China scientists’ low-cost solid-state battery could be EV industry breakthrough

But large-scale use of solid-state alternatives to conventional lithium batteries has been hampered by high material and manufacturing costs, sparking a global race for a commercially viable solution.

The researchers, from the University of Science and Technology of China (USTC) in the eastern province of Anhui, have developed a type of solid electrolyte that could hold great promise for commercial applications.

According to a paper published on June 30 by the German Chemical Society’s Angewandte Chemie, one of the world’s leading chemistry journals, the team took a new approach to a problem that has plagued researchers for more than a decade.

Major industry players, including Japan’s Toyota and South Korea’s Samsung, have invested substantially in research and development for a suitable solid-state electrolyte, with three main contenders – oxide, sulphide and chloride types.

Sulphide is generally considered the most promising candidate for the eventual practical application of all-solid-state batteries because of its excellent performance, but its high cost remains prohibitive.

In an interview with state-run newspaper Science and Technology Daily last week, USTC researcher Ma Cheng explained the root of the problem in terms of simple economics.

Chen Liquan, known as “the father of the Chinese lithium battery” has described the development of solid-state lithium batteries as “the future of rechargeable battery technology”. Photo: Handout

A commercially viable solid-state battery electrolyte must cost less than US$50 per kilogram to produce, but sulphide electrolytes are generally priced at more than US$195 per kilogram.

“Although researchers around the world are striving to reduce the cost through various methods, long-term exploration has shown that it is quite difficult to achieve this goal,” Ma said.

To overcome this challenge, Ma and his team set out to develop a new sulphide solid electrolyte, which they have called LPSO, that does not require lithium sulphide as a raw material.

LPSO is synthesised from two low-cost compounds, at an ingredient cost of just US$14.42 per kilogram – less than 8 per cent of the raw material costs of other sulphide solid electrolytes.

According to the researchers, the price reduction comes with no loss of the unique advantages offered by the best performing current forms of sulphide solid electrolytes, including decent anode compatibility, which determines performance stability.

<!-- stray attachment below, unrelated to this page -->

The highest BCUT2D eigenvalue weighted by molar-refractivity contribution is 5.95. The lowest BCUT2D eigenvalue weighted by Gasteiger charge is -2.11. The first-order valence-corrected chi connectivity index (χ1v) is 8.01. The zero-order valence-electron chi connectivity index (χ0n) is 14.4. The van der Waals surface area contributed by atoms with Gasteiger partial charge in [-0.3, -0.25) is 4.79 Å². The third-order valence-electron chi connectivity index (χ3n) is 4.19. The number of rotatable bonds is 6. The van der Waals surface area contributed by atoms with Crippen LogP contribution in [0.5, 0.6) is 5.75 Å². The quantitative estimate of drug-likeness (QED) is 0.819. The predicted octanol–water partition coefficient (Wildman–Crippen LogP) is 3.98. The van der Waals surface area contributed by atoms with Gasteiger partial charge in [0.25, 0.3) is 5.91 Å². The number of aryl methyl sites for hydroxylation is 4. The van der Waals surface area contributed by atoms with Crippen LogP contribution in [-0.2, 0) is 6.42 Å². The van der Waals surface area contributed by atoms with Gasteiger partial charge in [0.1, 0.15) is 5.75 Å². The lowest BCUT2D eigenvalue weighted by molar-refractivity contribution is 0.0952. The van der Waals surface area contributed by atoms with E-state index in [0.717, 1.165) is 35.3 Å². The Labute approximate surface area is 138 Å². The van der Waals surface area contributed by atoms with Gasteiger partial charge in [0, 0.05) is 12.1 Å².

LPSO matches well with high energy density anodes such as lithium metal and silicon, with a battery made from a combination of the new material and lithium metal maintaining more than 4,200 hours of stable cycling at room temperature, the paper said.

But Ma cautioned that the new material’s performance is not yet ideal, telling Science and Technology Daily that LPSO “is still expected to achieve further improvements in performance, and we are working towards that”.


‘Overtaking on a bend’: how China’s EV industry charged ahead to dominate the global market

‘Overtaking on a bend’: how China’s EV industry charged ahead to dominate the global market

Companies from Japan, South Korea, Europe and the United States – which have lagged behind China in traditional lithium batteries – are pinning their hopes on next-generation battery technology, including solid-state batteries, to take the lead.

Both Toyota and Samsung are reported to be targeting 2027 for the commercial release of their all-solid-state batteries.

As major nations accelerate their efforts to achieve a commercially viable version of the technology, China’s battery and car makers have joined forces as part of a government-led drive to build a solid-state battery supply chain by 2030.

In January, Beijing launched the China All-Solid-State Battery Collaborative Innovation Platform, a consortium that brings together government, academia and industry, including EV battery giants CATL and BYD.

In May, Chen Liquan – “father of the Chinese lithium battery” – said the strategy aims to keep China in the race to develop what he described as “the future of rechargeable battery technology”.

“Only by seizing the first opportunity can China remain in a proactive position” in the development of solid-state lithium batteries, said Chen, 84, from the Chinese Academy of Sciences’ Institute of Physics, in an interview with China Science Daily.


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